However, it didn’t last long until the Ottoman Turks waged war and captured the territory in 1455.
The Ottoman Rule
So why am I telling you all of this? Because the region of Kosovo was majority Serbian, and majority Christian, all the way back since the Bulgarian empire. And continued through the Byzantine Empire, all the way until the Fall of Byzantine Empire.
When the Ottomans came to power, they brought the beginning of Islamization of Kosovo.
The rise of Islam in this region had strange effects on the inhabitants. The Albanians eventually adopted Islam (As Albania was under the control of the Ottomans as well), while the Serbs did not. Albanians are some of the only white Europeans that actually converted to the false religion en masse.
Considering that Kosovo was a predominately Serb territory, this was problematic to the Ottoman Empire.
They began doing some pretty harsh campaigns to destroy the Christian influence in the region. Even going so far as to abolishing the Serbian Patriarch. The Patriarch, which existed for over 400 years and its downfall greatly hurt Christianity in the region.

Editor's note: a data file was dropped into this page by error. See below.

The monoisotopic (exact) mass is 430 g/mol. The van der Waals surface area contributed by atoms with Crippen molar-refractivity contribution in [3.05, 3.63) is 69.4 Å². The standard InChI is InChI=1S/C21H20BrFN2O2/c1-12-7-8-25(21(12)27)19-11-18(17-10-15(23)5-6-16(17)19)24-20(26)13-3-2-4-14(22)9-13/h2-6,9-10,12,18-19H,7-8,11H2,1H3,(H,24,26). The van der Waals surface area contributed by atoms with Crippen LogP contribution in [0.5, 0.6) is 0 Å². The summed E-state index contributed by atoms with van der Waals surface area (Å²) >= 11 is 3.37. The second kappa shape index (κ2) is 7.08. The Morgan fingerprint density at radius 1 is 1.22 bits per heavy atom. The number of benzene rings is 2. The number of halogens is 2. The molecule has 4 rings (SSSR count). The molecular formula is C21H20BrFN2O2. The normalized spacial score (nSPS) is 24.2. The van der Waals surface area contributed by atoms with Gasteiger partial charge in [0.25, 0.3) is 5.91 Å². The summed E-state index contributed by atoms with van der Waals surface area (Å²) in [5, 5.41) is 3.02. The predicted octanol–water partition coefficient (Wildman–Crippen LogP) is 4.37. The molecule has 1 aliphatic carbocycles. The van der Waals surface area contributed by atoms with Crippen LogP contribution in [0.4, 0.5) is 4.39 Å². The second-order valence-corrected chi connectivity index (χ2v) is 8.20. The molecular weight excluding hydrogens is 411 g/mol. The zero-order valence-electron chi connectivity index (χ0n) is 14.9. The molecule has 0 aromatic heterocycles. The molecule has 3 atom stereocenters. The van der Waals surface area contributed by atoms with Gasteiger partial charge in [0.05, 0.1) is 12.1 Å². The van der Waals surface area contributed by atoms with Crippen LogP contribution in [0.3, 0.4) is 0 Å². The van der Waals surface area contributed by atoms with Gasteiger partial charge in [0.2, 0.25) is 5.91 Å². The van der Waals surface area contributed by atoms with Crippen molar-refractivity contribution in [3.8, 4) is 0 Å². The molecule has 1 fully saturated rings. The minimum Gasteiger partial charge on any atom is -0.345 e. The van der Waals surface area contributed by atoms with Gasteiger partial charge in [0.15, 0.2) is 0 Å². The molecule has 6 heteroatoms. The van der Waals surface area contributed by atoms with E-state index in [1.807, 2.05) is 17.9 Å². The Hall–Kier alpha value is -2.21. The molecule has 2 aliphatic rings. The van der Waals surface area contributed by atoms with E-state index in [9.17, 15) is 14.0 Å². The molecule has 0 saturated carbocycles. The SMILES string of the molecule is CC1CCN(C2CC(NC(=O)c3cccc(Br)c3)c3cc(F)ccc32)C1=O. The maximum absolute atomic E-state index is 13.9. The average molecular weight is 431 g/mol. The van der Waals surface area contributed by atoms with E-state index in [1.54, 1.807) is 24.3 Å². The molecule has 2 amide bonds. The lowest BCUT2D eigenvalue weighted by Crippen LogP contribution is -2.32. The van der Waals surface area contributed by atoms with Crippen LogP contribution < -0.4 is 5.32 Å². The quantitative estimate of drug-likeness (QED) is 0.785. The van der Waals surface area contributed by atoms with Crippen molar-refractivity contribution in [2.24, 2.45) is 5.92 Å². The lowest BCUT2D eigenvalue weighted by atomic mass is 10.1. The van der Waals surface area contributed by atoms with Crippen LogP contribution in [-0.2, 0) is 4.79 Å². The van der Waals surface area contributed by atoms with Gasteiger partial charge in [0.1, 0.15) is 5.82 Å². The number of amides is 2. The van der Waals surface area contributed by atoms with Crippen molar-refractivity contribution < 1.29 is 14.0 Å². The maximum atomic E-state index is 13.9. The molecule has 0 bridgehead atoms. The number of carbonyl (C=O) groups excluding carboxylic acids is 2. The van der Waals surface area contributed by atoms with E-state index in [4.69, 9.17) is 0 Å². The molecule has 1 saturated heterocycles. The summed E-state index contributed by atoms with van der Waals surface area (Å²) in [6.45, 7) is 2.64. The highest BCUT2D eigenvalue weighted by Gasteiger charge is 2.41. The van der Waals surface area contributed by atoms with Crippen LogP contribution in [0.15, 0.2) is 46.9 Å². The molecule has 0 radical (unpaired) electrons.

Similarly, the Orthodox and Roman churches faced heavy tax in the face of the Ottoman’s.
Life was not great to be a Christian Serb under the Ottoman rule.
And it did not get any better.
Up until the late 17th century, Serbs were the clear ethnic majority in the country. They were still the predominate Kosovo residents and constituents under Ottoman rule. In short, unlike the Albanians, Serbs had refused to convert en masse to Islam while under domination by them.
Starting in the early 18th century, many Albanians (the ones that converted to Islam) began to mass migrate into Kosovo. They mainly resided in the southern regions. This impact caused the slow, centuries-long process of demographic annihilation of the Serbs in Kosovo.